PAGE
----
After another uninspiring performance against a Kristaps Porzingis-less New York Knicks team on Saturday, the Oklahoma City Thunder need to make a major change on offense.
Three ball dominant players — Russell Westbrook, Carmelo Anthony and Paul George — have struggled to coexist. As a result, the Thunder are below .500 at 14-15, barely hanging onto the eighth and final playoff spot in the Western Conference.
But with Christmas Day nearing, Oklahoma City has had training camp, preseason games and almost three full months of regular season game to find chemistry. It is time for this team to stop making excuses and do what is necessary to win for a passionate fanbase.
Thunder Offense Too Reliant on Isolation Plays
A simple solution can cure what has ailed the league’s fifth-worst offense (102.2 points per 100 possessions) to this point in the season. The Thunder need to stop running so many isolation plays and share the ball more to find better shots.
Wake Up Billy Donovan
If you are looking to blame someone for the Thunder’s offensive struggles, look no further than head coach Billy Donovan.
He runs the plays, the team tries to implement his strategy and he is the leader. The players have to go out and execute but his isolation-heavy approach has not worked.
The Thunder are stagnant and hard to watch night after night. Most people have realized that OKC’s approach has not worked — except Donovan himself.
Here is what Donovan told The Norman Transcript in October:
There’s a balance from the standpoint of, OK, you want to be able to allow those guys to do some of those things because they’re really good at it. But are they doing it against two people? Is there two people on them? Are they shooting out of crowds? They, I think, understand that the importance is going to be how well can we move the basketball.
At this point, it is hard to believe that the Thunder’s big three grasps the importance of passing the basketball.
The Thunder have averaged the sixth-fewest assists per game (20.9) and as a result, have struggled to find open shots. Only the Chicago Bulls have a worse field goal percentage (42.7) than the Thunder (43.4).
Oklahoma City does not pass the ball a lot because they run the second-most isolation plays in the league (11.5 percent). The Rockets run the most iso plays in the league (12.5 percent).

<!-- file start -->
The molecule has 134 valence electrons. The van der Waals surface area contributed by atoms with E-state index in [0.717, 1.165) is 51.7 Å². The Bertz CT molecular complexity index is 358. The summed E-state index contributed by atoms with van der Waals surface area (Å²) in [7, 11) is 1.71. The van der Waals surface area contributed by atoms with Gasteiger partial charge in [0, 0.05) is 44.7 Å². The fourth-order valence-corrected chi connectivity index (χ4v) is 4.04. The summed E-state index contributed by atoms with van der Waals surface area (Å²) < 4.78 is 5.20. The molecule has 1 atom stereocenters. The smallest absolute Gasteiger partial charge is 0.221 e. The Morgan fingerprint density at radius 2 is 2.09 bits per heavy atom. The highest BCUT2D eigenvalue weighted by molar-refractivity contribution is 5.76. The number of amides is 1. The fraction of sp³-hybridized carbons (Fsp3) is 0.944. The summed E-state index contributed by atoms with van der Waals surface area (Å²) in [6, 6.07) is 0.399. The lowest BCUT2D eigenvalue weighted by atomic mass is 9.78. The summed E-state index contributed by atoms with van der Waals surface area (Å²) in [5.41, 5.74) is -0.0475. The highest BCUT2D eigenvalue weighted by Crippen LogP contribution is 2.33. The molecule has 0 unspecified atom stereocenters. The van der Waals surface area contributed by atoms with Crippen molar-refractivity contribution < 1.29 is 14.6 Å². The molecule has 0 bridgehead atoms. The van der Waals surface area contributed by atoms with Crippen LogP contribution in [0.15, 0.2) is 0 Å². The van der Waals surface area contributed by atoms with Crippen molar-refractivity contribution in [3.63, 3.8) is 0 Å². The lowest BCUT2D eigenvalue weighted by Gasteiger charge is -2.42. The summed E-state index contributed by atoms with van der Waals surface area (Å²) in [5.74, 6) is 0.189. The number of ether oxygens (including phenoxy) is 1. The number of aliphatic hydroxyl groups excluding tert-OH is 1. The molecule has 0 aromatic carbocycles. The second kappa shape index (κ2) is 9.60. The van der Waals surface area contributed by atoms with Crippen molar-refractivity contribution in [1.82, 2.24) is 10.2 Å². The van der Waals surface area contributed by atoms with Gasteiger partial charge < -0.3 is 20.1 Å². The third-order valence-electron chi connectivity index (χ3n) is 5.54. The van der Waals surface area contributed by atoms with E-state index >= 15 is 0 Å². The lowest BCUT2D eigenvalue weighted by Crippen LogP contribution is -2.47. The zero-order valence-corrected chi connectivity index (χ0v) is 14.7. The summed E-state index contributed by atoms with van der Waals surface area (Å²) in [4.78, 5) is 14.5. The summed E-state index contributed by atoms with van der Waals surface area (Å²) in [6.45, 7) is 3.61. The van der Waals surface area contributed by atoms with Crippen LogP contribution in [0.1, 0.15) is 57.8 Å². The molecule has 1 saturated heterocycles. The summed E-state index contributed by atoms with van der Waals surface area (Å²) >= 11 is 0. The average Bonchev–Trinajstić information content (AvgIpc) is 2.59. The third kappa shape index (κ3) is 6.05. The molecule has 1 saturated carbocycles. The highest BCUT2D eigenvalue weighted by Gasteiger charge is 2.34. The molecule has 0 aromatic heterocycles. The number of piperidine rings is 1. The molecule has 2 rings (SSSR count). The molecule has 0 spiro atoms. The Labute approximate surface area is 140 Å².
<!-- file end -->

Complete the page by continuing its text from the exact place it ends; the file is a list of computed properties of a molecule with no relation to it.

Nobody would have an issue with iso after iso if it translated to a high frequency of made baskets.
But the difference is Houston puts the ball in the hoop 48.6 percent of the time they run an isolation play, the highest percentage in the league. The Thunder only have scored 40.2 percent of the time, the eighth-lowest percentage. This means 22 other teams run fewer isolation plays and at the same time, score at a higher rate.
Inefficient Big Three
When the Thunder made the extra pass against the Knicks on Saturday, Patrick Patterson for example thrived. He scored 12 points and made four of his six three-pointers. At least two of those were open looks in the left corner.
Just imagine what the Thunder could be if they were unselfish. But that is not reality. Instead, most Thunder possessions start with either Westbrook, Anthony or George with the ball and often end with them missing a shot early in the shot clock.
Anthony (22 percent), Westbrook (17.6 percent) and George (13.3 percent) all run a high percentage of isolation plays. Anthony runs the seventh most, but he is only shooting 39 percent on such plays. Westbrook (37 percent) and George (35 percent) have been worse.
The NBA is a make or miss league and all there are doing a lot more missing — and it is not just on isolation plays.
Westbrook (39 percent), Anthony (40 percent) and George (41 percent) are in the midst of a career-worst shooting season. In fact, they own the three worst field goal percentages among players with 15 attempts per game this season. That is astonishing.
Anthony has always been an isolation player. But he was the number one option in New York and had success. Now if he wants to win, he has to make finding the open man the priority and demand the ball when he is open and has a good look.
Steven Adams has been a bright spot for the Thunder offense this season.
The 24-year-old seven-foot center has made 63.5 percent of his shots this season, the third-highest field goal percentage in the league this season.
Adams has easily been the Thunder’s most efficient offensive player. Yet, he only averages 9.2 field goal attempts per game, behind Westbrook, George and Anthony.
Donovan needs to run more of the offense through Adams. Adams should get the ball more because he finishes what he starts. The Thunder would be more efficient as a result.
It is not just Adams either. Andre Roberson, who is not known for his offense, has shot a higher percentage from the field then the big three. Roberson has not attempted a high number of shots but like Patterson and Adams, the ball usually goes through the hoop when he does.
Adams is the best example of why Donovan needs to get other guys more touches.
The Thunder are 6-3 in nine games this month, but their offense still is not where it needs to be.
If the Thunder are to go on a bigger run and actually make a big jump in the standings, Oklahoma City run an offense similar to what the Golden State Warriors do. The Warriors also have two superstars and one fringe star who want the ball, but they pass the ball and are the most efficient offense as a result.
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